or examination to be held by the Commissioner, our Patent Law, Section 78, is silent on this important point. Our attention has not been called to any express provision of our Patent Law, giving such authority to determine the qualifications of persons allowed to practice before the Patent Office. Section 551 of the Revised Administrative Code authorizes every chief of bureau to prescribe forms and make regulations or general orders not inconsistent with law, to secure the harmonious and efficient administration of his branch of the service and to carry into full effect the laws relating to matters within the jurisdiction of his bureau. Section 608 of Republic Act 1937, known as the Tariff and Customs Code of the Philippines, provides that the Commissioner of Customs shall, subject to the approval of the Department Head, makes all rules and regulations necessary to enforce the provisions of said code. Section 338 of the National Internal Revenue Code, Commonwealth Act No. 466 as amended, states that the Secretary of Finance, upon recommendation of the Collector of Internal Revenue, shall promulgate all needful rules and regulations for the effective enforcement of the provisions of the code. We understand that rules and regulations have been promulgated not only for the Bureau of Customs and Internal Revenue, but also for other bureaus of the Government, to govern the transaction of business in and to enforce the law for said bureaus. Were we to allow the Patent Office, in the absence of an express and clear provision of law giving the necessary sanction, to require lawyers to submit to and pass on examination prescribed by it before they are allowed to practice before said Patent Office, then there would be no reason why other bureaus specially the Bureau of Internal Revenue and Customs, where the business in the same area are more or less complicated, such as the presentation of books of accounts, balance sheets, etc., assessments exemptions, depreciation, these as regards the Bureau of Internal Revenue, and the classification of goods, imposition of customs duties, seizures, confiscation, etc., as regards the Bureau of Customs, may not also require that any lawyer practising before them or otherwise transacting business with them on behalf of clients, shall first pass an examination to qualify. In conclusion, we hold that under the present law, members of the Philippine Bar authorized by this Tribunal to practice law, and in good standing, may practice their profession before the Patent Office, for the reason that much of the business in said office involves the interpretation and determination of the scope and application of the Patent Law and other laws applicable, as well as the presentation of evidence to establish facts involved; that part of the functions of the Patent director are judicial or quasi-judicial, so much so that appeals from his orders and decisions are, under the law, taken to the Supreme Court. For the foregoing reasons, the petition for prohibition is granted and the respondent Director is hereby prohibited from requiring members of the Philippine Bar to submit to an examination or tests and pass the same before being permitted to appear and practice before the Patent Office. No costs.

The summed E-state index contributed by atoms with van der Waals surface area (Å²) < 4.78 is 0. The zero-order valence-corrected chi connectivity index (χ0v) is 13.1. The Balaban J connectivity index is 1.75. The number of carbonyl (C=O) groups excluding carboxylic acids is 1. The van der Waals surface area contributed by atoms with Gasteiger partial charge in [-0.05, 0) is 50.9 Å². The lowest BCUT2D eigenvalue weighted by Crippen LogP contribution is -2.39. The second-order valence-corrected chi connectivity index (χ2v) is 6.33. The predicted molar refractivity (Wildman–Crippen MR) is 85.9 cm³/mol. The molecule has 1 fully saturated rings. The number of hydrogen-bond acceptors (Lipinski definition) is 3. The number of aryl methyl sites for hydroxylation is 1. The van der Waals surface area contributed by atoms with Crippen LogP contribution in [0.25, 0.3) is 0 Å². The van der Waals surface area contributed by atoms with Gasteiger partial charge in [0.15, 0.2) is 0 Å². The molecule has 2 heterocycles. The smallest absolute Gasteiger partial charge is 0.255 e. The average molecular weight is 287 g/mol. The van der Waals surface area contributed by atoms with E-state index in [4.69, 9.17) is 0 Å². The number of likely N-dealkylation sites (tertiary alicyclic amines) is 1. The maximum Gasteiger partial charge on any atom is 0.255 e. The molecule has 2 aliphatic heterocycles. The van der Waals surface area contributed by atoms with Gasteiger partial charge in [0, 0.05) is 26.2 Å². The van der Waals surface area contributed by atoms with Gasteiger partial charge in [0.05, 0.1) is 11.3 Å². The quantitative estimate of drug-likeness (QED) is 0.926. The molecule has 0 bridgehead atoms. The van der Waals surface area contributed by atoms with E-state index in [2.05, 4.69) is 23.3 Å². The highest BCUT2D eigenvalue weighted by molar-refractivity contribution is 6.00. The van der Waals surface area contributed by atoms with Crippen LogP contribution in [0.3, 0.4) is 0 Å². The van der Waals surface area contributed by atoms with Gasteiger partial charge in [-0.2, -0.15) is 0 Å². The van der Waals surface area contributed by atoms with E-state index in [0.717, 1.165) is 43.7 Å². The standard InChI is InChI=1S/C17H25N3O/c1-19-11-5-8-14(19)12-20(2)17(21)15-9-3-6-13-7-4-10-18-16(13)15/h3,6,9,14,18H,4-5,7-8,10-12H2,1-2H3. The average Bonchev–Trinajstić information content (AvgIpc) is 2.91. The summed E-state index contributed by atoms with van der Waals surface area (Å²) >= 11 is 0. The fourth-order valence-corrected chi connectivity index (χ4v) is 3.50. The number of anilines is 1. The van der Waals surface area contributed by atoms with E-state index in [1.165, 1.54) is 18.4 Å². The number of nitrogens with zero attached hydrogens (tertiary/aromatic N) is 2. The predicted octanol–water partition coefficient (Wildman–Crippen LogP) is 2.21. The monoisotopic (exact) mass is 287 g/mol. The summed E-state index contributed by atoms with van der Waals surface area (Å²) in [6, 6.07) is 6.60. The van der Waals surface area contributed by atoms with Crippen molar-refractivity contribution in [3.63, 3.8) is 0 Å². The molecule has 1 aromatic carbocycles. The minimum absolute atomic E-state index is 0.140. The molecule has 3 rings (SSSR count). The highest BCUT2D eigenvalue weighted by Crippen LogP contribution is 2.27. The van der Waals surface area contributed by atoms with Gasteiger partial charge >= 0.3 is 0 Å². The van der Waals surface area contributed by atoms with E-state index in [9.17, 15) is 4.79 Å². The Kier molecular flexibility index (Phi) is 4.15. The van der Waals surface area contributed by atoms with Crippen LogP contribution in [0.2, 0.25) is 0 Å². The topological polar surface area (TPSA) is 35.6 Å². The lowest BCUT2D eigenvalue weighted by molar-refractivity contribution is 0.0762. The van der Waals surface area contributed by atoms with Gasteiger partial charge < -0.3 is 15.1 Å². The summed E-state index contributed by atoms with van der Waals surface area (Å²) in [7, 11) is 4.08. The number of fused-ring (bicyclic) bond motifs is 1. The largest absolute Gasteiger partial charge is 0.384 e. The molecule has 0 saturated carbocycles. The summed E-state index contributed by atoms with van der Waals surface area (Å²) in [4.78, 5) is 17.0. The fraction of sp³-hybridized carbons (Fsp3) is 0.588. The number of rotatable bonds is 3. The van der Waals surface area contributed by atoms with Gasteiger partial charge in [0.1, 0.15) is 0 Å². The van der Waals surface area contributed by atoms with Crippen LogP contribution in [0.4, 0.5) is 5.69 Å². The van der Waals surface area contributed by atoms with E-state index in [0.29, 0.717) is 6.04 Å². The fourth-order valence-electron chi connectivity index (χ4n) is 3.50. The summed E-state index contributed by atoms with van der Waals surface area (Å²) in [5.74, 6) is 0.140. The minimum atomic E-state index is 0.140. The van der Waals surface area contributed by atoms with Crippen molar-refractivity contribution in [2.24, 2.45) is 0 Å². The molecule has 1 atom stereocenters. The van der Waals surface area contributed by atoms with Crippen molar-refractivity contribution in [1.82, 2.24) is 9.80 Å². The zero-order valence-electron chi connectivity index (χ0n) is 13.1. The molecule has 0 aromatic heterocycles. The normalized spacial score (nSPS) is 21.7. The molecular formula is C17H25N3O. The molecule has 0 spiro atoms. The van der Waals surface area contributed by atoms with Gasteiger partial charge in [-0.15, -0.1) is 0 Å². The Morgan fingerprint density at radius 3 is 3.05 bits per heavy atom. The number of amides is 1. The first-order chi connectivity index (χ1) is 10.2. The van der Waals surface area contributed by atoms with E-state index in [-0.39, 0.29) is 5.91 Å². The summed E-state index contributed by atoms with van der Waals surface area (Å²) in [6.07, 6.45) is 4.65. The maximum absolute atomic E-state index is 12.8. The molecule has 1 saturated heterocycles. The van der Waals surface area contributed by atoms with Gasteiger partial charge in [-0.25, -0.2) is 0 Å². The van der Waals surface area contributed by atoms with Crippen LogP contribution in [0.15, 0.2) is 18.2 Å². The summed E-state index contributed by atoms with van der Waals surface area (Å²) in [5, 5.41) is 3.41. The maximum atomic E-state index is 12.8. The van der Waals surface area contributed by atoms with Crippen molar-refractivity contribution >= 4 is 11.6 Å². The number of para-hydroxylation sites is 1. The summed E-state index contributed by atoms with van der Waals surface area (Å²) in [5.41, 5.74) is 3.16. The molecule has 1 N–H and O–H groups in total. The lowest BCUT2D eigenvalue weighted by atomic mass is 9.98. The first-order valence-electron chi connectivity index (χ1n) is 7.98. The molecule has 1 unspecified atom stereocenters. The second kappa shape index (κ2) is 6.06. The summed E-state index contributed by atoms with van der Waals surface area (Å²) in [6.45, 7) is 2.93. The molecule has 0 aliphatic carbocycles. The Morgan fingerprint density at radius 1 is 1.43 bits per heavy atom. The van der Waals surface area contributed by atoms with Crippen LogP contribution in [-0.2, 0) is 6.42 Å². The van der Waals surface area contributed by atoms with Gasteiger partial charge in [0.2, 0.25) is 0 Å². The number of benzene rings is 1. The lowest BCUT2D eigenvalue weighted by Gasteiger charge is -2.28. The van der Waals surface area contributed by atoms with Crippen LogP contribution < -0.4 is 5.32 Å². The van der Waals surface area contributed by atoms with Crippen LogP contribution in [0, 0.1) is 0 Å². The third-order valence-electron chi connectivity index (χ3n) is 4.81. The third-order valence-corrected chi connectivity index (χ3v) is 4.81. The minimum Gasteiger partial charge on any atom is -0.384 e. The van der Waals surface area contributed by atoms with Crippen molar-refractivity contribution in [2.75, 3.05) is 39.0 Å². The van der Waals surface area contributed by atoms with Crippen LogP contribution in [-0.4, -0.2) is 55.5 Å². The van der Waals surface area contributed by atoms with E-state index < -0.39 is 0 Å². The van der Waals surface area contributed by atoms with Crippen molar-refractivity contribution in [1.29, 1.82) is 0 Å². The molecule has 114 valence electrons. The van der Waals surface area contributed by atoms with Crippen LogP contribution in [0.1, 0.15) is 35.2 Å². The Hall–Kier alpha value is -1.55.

Paras, C.J., Bengzon, Padilla, Reyes, A., Bautista Angelo, Labrador, Concepcion, Reyes, J.B.L. and Endencia, JJ., concur.